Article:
• [MeSH-minor] Adolescent. Adult. Antineoplastic Agents / administration & dosage. Antineoplastic Agents / therapeutic use. Arthrodesis. Bone Transplantation. Cisplatin / administration & dosage. Cisplatin / therapeutic use. Female. Follow-Up Studies. Humans. Male. Middle Aged. Neoplasm Invasiveness. Osteogenesis, Distraction. Osteotomy. Skin Neoplasms / drug therapy. Skin Neoplasms / pathology. Time Factors. Transplantation, Autologous. Treatment Outcome

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  • (PMID = 15751591.001).
  • [ISSN] 0009-4749
  • [Journal-full-title] La Chirurgia degli organi di movimento
  • [ISO-abbreviation] Chir Organi Mov
  • [Language] eng; ita
  • [Publication-type] Case Reports; Journal Article
  • [Publication-country] Italy
  • [Chemical-registry-number] 0 / Antineoplastic Agents; Q20Q21Q62J / Cisplatin
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14. Salmon-Ehr V, Leborgne G, Vilque JP, Potron G, Bernard P: [Secondary cutaneous effects of hydroxyurea: prospective study of 26 patients from a dermatologic consultation]. Rev Med Interne; 2000 Jan;21(1):30-4
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  • PURPOSE: Hydroxyurea is a treatment of myeloproliferative syndromes.
  • All but one had cutaneous side-effects, including dryness (n = 16), moderate alopecia (n = 2), increased skin pigmentation (n = 5), melanonychia, single (n = 1) or multiple (n = 7), cutaneous atrophy (n = 4), leg ulcers (n = 8), plantar keratoderma (n = 3), pseudodermatomyositis (n = 1), lichen planus-like eruption on the dorsum of the hands (n = 2), actinic keratosis (n = 8), squamous cell carcinomas (n = 2), and mouth ulcerations (n = 1).
  • They are usually benign, but some of them, in particular leg ulcers and squamous cell carcinomas, lead to modification of the treatment (39% of studied patients).

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  • (PMID = 10685452.001).
  • [ISSN] 0248-8663
  • [Journal-full-title] La Revue de medecine interne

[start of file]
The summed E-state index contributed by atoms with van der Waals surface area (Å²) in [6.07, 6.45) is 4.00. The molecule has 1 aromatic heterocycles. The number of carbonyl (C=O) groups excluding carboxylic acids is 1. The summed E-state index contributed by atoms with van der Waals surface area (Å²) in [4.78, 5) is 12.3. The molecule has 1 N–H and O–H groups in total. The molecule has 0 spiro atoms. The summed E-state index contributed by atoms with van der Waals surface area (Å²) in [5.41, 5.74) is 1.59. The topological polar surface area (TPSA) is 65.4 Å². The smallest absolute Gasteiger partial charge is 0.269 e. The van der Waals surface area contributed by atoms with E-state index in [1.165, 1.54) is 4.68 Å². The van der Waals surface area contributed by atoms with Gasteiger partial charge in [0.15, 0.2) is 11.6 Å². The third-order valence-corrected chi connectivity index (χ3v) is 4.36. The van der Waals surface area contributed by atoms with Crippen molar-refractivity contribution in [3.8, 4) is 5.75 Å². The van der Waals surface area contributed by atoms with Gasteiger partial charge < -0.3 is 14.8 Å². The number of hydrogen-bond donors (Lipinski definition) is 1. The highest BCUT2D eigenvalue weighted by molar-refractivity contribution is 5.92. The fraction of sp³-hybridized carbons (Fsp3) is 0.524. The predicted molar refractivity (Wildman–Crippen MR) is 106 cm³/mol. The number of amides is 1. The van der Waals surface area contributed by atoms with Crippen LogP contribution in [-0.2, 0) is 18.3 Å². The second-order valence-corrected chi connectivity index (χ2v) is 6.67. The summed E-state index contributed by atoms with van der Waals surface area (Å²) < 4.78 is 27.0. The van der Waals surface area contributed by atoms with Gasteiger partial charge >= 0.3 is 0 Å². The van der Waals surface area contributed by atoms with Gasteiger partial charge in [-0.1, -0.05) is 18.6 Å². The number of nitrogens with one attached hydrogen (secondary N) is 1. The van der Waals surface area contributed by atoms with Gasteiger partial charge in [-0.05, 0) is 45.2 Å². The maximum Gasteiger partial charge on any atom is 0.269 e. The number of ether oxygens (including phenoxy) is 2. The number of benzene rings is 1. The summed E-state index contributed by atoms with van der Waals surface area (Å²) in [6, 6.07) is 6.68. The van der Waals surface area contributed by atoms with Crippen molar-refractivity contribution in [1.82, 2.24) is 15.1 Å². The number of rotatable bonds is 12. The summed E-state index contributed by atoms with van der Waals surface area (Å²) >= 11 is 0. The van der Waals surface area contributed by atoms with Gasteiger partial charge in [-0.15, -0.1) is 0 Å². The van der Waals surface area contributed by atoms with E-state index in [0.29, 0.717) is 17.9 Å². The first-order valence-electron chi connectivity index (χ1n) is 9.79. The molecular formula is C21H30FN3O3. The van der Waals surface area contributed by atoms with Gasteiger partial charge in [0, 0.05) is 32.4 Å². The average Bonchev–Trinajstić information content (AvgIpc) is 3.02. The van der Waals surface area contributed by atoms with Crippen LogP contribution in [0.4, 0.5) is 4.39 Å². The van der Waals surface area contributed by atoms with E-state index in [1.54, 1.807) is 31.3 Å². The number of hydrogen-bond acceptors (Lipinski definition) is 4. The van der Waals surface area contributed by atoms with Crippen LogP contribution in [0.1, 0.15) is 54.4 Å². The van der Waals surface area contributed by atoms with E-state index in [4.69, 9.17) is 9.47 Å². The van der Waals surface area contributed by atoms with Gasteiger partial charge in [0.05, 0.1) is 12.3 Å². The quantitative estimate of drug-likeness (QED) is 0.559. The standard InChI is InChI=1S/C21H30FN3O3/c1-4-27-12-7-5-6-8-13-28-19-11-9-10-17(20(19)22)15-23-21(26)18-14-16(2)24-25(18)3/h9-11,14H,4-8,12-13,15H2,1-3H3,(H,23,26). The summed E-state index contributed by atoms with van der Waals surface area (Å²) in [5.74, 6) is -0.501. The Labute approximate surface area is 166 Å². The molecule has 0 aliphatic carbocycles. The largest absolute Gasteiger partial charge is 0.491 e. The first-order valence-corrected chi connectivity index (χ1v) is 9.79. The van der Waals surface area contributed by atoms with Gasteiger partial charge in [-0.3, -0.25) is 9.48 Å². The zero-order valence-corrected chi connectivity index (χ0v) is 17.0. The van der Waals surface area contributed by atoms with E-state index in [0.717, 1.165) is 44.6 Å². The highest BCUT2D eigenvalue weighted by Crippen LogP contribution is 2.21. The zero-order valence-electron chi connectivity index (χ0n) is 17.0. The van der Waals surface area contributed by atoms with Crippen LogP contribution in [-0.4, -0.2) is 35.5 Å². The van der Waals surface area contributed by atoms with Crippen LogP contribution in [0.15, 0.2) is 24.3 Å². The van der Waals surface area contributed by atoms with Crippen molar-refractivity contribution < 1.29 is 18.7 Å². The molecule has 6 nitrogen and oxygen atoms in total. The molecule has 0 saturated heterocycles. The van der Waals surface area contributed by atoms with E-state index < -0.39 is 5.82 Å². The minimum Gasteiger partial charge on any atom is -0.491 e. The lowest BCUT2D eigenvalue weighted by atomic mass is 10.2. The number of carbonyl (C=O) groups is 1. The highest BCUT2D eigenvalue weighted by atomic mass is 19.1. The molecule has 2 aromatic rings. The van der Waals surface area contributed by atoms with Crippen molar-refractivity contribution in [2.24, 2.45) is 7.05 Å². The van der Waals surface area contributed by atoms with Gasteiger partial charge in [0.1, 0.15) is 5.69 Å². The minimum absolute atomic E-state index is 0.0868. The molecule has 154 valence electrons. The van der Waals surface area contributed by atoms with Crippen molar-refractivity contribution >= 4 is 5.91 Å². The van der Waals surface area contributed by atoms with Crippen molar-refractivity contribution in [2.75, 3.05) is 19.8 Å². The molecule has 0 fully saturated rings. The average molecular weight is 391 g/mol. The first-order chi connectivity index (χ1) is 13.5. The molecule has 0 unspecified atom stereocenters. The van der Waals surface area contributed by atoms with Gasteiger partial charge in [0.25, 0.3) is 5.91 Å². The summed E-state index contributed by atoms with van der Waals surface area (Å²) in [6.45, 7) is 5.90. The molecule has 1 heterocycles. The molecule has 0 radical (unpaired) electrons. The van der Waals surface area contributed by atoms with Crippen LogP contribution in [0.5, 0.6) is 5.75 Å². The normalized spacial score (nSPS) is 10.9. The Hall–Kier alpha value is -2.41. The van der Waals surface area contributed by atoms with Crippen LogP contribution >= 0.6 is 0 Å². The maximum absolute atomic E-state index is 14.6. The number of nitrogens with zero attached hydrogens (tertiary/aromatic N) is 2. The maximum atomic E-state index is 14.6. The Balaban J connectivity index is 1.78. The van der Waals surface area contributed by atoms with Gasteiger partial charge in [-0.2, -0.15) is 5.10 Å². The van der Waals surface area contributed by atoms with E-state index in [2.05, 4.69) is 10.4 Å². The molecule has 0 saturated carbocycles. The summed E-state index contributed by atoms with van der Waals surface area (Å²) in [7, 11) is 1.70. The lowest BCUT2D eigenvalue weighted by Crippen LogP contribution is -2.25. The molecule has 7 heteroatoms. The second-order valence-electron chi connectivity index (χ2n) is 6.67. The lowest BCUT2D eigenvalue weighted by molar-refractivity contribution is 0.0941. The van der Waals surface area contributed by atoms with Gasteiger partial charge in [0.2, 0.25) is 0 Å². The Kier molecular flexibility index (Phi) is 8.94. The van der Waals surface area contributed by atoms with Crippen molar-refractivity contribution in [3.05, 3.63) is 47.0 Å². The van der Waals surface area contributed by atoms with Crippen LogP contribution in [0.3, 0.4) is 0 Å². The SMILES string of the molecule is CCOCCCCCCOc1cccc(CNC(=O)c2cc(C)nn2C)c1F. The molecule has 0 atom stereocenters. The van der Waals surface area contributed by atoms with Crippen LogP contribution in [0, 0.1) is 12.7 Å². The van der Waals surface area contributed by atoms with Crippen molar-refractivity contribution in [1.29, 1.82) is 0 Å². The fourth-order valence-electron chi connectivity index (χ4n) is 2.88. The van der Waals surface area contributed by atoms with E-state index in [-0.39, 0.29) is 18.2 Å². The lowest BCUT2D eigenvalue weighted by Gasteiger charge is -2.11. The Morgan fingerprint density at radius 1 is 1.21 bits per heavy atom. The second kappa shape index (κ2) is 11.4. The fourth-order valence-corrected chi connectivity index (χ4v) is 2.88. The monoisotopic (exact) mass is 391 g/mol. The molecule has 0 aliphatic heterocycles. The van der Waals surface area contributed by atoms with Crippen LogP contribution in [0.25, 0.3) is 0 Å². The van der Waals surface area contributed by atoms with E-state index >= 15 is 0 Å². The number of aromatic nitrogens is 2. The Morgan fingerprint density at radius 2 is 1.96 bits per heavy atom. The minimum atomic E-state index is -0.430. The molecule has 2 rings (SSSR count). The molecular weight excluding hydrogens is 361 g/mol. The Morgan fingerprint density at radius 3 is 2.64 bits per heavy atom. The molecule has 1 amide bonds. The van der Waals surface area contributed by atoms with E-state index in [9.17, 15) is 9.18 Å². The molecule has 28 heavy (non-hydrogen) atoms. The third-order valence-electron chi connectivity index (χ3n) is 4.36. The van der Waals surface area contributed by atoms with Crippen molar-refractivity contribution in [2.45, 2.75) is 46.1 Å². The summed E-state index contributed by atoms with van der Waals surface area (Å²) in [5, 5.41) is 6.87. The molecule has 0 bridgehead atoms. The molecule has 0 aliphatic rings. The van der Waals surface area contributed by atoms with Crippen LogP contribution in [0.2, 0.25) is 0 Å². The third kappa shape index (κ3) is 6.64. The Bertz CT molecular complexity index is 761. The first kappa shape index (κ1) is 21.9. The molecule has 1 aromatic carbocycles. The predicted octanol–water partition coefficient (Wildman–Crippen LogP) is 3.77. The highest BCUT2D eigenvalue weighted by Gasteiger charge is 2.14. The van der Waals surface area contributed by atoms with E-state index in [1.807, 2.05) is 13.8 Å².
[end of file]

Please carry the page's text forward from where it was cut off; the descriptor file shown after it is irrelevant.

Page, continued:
• [ISO-abbreviation] Rev Med Interne
  • [Language] FRE
  • [Publication-type] Case Reports; English Abstract; Journal Article
  • [Publication-country] France
  • [Chemical-registry-number] 0 / Antineoplastic Agents; X6Q56QN5QC / Hydroxyurea
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15. Hoff NP, Akanay-Diesel S, Pippirs U, Schulte KW, Hanneken S: [Cutaneous side effects of hydroxyurea treatment for polycythemia vera]. Hautarzt; 2009 Oct;60(10):783-7
Hazardous Substances Data Bank. HYDROXYUREA .

  • [Source] The source of this record is MEDLINE®, a database of the U.S. National Library of Medicine.
  • [Title] [Cutaneous side effects of hydroxyurea treatment for polycythemia vera].
  • [Transliterated title] Kutane Nebenwirkungen einer Hydroxyurea-Therapie bei Polycythaemia vera.
  • A 68-year-old women with polycythemia vera was treated with hydroxyurea for 8 years and developed painful ulcers on her lower legs, multiple hypertrophic actinic keratoses and a squamous cell carcinoma.
  • After discontinuing hydroxyurea therapy the leg ulcers resolved within 8 weeks.
  • The hypertrophic actinic keratoses and squamous cell carcinoma were treated with cryotherapy and excision, respectively.
  • Hydroxyurea induces a variety of cutaneous side effects such as painful leg ulcers and squamous cell carcinomas.
  • Given the wide variety of adverse cutaneous side effects associated with long-term hydroxyurea therapy, the first step in management is to insure that physicians and patients are aware of the specific risks of this treatment.
  • Patients under hydroxyurea therapy should be monitored closely by dermatologists to early detect and treat the cutaneous side effects.
  • [MeSH-major] Carcinoma, Squamous Cell / chemically induced. Drug Eruptions / diagnosis. Hydroxyurea / adverse effects. Leg Ulcer / chemically induced. Leg Ulcer / diagnosis. Skin Neoplasms / chemically induced
  • [MeSH-minor] Aged. Antisickling Agents / adverse effects. Antisickling Agents / therapeutic use. Female. Humans. Polycythemia Vera / complications. Polycythemia Vera / drug therapy

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  • (PMID = 19756436.001).
  • [ISSN] 1432-1173
  • [Journal-full-title] Der Hautarzt; Zeitschrift fur Dermatologie, Venerologie, und verwandte Gebiete
  • [ISO-abbreviation] Hautarzt
  • [Language] ger
  • [Publication-type] Case Reports; English Abstract; Journal Article
  • [Publication-country] Germany
  • [Chemical-registry-number] 0 / Antisickling Agents; X6Q56QN5QC / Hydroxyurea
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16. Chen K, Shumack S: Treatment of Bowen's disease using a cycle regimen of imiquimod 5% cream. Clin Exp Dermatol; 2003 Nov;28 Suppl 1:10-2
Hazardous Substances Data Bank. Imiquimod .

  • [Source] The source of this record is MEDLINE®, a database of the U.S. National Library of Medicine.
  • [Title] Treatment of Bowen's disease using a cycle regimen of imiquimod 5% cream.
  • Bowen's disease (BD; intraepithelial squamous cell carcinoma) is a challenging condition to treat because lesions, which can be multiple, are often located at sites that heal poorly, such as the shin.